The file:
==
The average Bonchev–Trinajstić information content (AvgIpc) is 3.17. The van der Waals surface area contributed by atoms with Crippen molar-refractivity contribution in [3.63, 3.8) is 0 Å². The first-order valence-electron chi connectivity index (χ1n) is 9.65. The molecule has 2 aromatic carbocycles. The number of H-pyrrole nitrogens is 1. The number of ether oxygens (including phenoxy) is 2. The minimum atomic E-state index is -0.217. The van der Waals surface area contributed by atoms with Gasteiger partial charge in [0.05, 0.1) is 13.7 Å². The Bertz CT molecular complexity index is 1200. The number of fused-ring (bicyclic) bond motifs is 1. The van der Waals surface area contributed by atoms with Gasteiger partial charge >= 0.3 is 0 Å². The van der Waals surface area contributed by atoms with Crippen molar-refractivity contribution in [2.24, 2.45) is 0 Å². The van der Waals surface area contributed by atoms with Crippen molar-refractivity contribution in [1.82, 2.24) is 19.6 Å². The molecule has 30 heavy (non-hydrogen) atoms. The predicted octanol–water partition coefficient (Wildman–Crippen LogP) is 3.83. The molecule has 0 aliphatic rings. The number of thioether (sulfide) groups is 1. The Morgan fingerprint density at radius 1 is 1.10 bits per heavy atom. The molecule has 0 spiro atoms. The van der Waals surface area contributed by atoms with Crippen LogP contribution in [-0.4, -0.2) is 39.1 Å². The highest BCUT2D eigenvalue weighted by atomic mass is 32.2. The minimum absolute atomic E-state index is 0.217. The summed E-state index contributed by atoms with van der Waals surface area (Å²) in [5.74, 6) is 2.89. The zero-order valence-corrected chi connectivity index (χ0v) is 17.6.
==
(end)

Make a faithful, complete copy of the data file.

The average Bonchev–Trinajstić information content (AvgIpc) is 3.17. The van der Waals surface area contributed by atoms with Crippen molar-refractivity contribution in [3.63, 3.8) is 0 Å². The first-order valence-electron chi connectivity index (χ1n) is 9.65. The molecule has 2 aromatic carbocycles. The number of H-pyrrole nitrogens is 1. The number of ether oxygens (including phenoxy) is 2. The minimum atomic E-state index is -0.217. The van der Waals surface area contributed by atoms with Gasteiger partial charge in [0.05, 0.1) is 13.7 Å². The Bertz CT molecular complexity index is 1200. The number of fused-ring (bicyclic) bond motifs is 1. The van der Waals surface area contributed by atoms with Gasteiger partial charge >= 0.3 is 0 Å². The van der Waals surface area contributed by atoms with Crippen molar-refractivity contribution in [2.24, 2.45) is 0 Å². The van der Waals surface area contributed by atoms with Crippen molar-refractivity contribution in [1.82, 2.24) is 19.6 Å². The molecule has 30 heavy (non-hydrogen) atoms. The predicted octanol–water partition coefficient (Wildman–Crippen LogP) is 3.83. The molecule has 0 aliphatic rings. The number of thioether (sulfide) groups is 1. The Morgan fingerprint density at radius 1 is 1.10 bits per heavy atom. The molecule has 0 spiro atoms. The van der Waals surface area contributed by atoms with Crippen LogP contribution in [-0.4, -0.2) is 39.1 Å². The highest BCUT2D eigenvalue weighted by atomic mass is 32.2. The minimum absolute atomic E-state index is 0.217. The summed E-state index contributed by atoms with van der Waals surface area (Å²) in [5.74, 6) is 2.89. The zero-order valence-corrected chi connectivity index (χ0v) is 17.6.